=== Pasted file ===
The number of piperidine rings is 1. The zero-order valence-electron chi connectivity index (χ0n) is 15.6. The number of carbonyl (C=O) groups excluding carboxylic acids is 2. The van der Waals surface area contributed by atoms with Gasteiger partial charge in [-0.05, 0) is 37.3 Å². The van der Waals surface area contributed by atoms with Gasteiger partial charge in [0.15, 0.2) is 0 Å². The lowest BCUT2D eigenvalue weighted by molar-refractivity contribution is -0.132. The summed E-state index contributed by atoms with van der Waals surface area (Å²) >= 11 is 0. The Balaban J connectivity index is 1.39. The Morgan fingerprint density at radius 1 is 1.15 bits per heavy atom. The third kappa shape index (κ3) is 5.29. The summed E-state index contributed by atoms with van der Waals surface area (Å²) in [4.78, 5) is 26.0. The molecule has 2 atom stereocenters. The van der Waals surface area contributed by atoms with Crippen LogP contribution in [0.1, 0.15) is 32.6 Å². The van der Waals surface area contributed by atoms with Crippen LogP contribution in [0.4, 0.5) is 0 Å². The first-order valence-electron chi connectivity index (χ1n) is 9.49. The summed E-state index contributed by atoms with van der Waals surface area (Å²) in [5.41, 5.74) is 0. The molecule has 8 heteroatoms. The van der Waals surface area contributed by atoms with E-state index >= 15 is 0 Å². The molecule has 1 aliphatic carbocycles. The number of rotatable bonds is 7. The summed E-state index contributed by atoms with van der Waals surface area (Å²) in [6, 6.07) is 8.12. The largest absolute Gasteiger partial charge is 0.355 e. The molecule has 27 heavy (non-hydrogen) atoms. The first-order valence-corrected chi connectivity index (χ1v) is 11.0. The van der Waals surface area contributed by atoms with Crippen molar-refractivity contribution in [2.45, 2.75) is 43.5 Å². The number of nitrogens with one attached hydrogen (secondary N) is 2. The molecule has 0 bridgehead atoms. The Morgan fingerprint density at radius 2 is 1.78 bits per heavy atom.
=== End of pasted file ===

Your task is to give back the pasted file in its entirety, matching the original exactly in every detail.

The number of piperidine rings is 1. The zero-order valence-electron chi connectivity index (χ0n) is 15.6. The number of carbonyl (C=O) groups excluding carboxylic acids is 2. The van der Waals surface area contributed by atoms with Gasteiger partial charge in [-0.05, 0) is 37.3 Å². The van der Waals surface area contributed by atoms with Gasteiger partial charge in [0.15, 0.2) is 0 Å². The lowest BCUT2D eigenvalue weighted by molar-refractivity contribution is -0.132. The summed E-state index contributed by atoms with van der Waals surface area (Å²) >= 11 is 0. The Balaban J connectivity index is 1.39. The Morgan fingerprint density at radius 1 is 1.15 bits per heavy atom. The third kappa shape index (κ3) is 5.29. The summed E-state index contributed by atoms with van der Waals surface area (Å²) in [4.78, 5) is 26.0. The molecule has 2 atom stereocenters. The van der Waals surface area contributed by atoms with Crippen LogP contribution in [0.1, 0.15) is 32.6 Å². The van der Waals surface area contributed by atoms with Crippen LogP contribution in [0.4, 0.5) is 0 Å². The first-order valence-electron chi connectivity index (χ1n) is 9.49. The summed E-state index contributed by atoms with van der Waals surface area (Å²) in [5.41, 5.74) is 0. The molecule has 8 heteroatoms. The van der Waals surface area contributed by atoms with E-state index >= 15 is 0 Å². The molecule has 1 aliphatic carbocycles. The number of rotatable bonds is 7. The summed E-state index contributed by atoms with van der Waals surface area (Å²) in [6, 6.07) is 8.12. The largest absolute Gasteiger partial charge is 0.355 e. The molecule has 27 heavy (non-hydrogen) atoms. The first-order valence-corrected chi connectivity index (χ1v) is 11.0. The van der Waals surface area contributed by atoms with Crippen molar-refractivity contribution in [2.45, 2.75) is 43.5 Å². The number of nitrogens with one attached hydrogen (secondary N) is 2. The molecule has 0 bridgehead atoms. The Morgan fingerprint density at radius 2 is 1.78 bits per heavy atom.